6. engineer

    To stop the oil in only 2 days: Drill a hole 50 feet deep at a distance of 10 feet from the blowout preventers. Fill the hole with ~200 to 500 pounds of high explosive this will most likely cause the well pipe to close and stop the leak. You can see how it can be done here: http://www.youtube.com/watch?v=uuJETgpozOw

    June 3, 2010 at 2:26 pm | Report abuse |
    • hades

      Always with the bombs do you have a back up if you bombs open up the proverbial .What do you propose we do after that
      get bigger bombs.Id rather we deal with a hole this size.

      June 4, 2010 at 4:42 pm | Report abuse |
  7. Hos Martys

    Besides the disaster in the Gulf, which continues to depress us, there is the schizophrenic, lunatic fringe that says it it has the skinny on whom to blame primarily for why oil is gushing out 5,000 feet below the Gulf's surface. It is frightful to know that the likes of Limbaugh, Beck, Palin, and Hannity can convince themselves and others that our chief focus should be on the White House and environmentalists for the blame rather than that we should place major blame on BP for the cause, with a lot of well-deserved blame placed against both parties of Congress, too.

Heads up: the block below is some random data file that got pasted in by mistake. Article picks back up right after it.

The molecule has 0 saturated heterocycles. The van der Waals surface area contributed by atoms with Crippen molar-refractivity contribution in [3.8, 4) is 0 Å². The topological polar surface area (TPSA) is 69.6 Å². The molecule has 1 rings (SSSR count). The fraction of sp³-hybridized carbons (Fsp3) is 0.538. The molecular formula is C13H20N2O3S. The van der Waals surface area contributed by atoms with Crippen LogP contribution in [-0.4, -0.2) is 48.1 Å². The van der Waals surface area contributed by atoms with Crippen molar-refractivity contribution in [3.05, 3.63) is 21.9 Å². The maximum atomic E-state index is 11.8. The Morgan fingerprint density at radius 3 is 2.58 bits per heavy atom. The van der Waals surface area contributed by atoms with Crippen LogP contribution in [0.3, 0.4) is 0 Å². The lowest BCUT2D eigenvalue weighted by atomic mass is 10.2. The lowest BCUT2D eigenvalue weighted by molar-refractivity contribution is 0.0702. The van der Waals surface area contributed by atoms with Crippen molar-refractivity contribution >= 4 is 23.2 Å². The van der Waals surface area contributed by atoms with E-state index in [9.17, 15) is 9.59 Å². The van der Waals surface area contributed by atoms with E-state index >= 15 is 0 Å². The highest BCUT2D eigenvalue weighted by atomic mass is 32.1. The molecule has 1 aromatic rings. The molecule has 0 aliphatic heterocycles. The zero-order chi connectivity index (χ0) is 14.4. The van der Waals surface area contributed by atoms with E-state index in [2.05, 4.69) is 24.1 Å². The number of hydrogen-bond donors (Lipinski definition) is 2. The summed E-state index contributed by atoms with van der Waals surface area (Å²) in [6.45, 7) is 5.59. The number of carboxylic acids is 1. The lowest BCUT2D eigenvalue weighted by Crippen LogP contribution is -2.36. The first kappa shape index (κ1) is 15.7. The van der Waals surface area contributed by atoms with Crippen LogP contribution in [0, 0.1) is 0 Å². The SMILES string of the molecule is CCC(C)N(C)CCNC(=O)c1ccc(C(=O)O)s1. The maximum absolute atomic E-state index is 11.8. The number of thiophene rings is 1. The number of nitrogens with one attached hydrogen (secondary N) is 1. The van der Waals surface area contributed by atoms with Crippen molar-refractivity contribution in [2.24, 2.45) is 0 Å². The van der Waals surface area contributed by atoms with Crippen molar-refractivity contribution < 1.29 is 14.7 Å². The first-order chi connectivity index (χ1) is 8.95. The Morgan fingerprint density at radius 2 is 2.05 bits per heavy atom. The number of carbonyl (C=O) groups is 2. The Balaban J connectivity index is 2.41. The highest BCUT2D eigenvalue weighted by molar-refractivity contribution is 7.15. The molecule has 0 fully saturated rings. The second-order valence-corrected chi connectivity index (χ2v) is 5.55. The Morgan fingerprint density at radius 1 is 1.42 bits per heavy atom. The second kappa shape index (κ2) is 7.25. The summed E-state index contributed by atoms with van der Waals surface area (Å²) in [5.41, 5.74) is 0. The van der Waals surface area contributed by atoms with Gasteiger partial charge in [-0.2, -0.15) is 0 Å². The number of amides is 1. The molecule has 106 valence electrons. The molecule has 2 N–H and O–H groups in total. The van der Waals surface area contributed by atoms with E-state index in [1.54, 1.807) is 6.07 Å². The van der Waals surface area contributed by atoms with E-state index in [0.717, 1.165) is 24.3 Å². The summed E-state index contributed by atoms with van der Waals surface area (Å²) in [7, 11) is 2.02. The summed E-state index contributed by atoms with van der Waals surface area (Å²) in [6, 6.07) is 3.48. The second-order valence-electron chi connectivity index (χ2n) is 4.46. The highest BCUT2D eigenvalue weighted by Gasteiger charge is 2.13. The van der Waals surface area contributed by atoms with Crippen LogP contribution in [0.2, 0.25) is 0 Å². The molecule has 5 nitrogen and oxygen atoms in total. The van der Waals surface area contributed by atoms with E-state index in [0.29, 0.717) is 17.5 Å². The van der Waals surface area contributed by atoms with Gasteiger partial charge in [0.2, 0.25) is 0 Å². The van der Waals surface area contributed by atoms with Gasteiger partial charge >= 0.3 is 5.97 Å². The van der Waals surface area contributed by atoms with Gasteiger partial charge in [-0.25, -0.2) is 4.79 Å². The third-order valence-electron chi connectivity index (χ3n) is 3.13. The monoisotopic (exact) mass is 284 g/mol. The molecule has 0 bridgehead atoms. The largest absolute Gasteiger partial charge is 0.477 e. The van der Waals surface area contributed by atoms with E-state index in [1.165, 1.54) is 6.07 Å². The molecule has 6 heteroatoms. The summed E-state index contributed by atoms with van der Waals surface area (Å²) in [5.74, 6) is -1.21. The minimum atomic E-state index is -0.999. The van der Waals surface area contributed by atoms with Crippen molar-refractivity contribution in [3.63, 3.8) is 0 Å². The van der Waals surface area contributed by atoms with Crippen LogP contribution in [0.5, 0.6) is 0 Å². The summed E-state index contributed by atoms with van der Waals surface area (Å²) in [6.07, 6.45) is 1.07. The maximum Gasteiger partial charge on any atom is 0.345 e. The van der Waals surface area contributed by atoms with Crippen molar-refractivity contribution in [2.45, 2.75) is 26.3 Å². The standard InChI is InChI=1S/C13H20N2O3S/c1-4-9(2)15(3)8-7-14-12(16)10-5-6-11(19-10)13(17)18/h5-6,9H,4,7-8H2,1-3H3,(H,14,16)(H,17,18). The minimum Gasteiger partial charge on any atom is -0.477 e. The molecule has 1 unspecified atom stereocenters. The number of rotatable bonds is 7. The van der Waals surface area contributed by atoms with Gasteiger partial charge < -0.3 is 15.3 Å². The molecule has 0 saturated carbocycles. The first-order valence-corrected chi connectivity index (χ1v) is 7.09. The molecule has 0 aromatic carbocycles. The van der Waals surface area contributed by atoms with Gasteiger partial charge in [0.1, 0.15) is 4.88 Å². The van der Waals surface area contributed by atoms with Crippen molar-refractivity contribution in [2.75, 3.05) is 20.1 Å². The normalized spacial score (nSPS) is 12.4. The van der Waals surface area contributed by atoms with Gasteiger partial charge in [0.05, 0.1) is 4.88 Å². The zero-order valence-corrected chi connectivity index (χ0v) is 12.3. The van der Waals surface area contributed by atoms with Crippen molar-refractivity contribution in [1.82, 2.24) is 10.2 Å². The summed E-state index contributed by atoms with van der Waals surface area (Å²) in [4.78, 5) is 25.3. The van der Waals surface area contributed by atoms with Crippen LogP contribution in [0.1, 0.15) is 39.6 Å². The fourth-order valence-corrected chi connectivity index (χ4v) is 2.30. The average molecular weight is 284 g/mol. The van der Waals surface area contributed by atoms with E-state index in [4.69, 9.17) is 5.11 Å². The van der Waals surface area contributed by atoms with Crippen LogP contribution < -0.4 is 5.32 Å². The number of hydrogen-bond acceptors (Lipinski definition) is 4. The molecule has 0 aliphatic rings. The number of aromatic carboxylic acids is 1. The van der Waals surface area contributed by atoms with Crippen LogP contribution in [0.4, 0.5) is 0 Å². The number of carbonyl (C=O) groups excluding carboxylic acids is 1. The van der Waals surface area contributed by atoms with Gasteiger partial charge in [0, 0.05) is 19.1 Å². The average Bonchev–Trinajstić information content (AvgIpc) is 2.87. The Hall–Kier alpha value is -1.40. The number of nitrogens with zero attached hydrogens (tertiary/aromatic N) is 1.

Here is a "message" that can be made: Seize all of BP's assets and use them to do as much as humanly possible to clean up the Gulf mess, and to remunerate those who have a significant history for their having made a livelihood in the Gulf, doing so until such time as they can return to a livelihood that assures them (modest) homes, enough food, health care, decent clothing, and (reasonable, normative) energy consumption . Also, jail the BP executives and engineers responsible for flagrant, criminal negligence that brought about the disaster. Next, Congress should put in place a much more stringent monitoring of oil-industry practices; there should exist an agency with really big teeth, one that is not in bed with the oil industry, and one truly willing to order an immediate shutdown of any noncompliant operation(s). The situation in the Gulf illustartes a case for where more competent governance of the industry can be a boon, because, clearly, lack of good governance by oil-independent decision makers has brought upon us this disaster. Make certain that this agency's enforcers know that they will not only be fired for any dereliction of duty, but that they stand to be prosecuted for what may be proved as their cozying up to oil-industry execs.

    June 5, 2010 at 1:09 pm | Report abuse |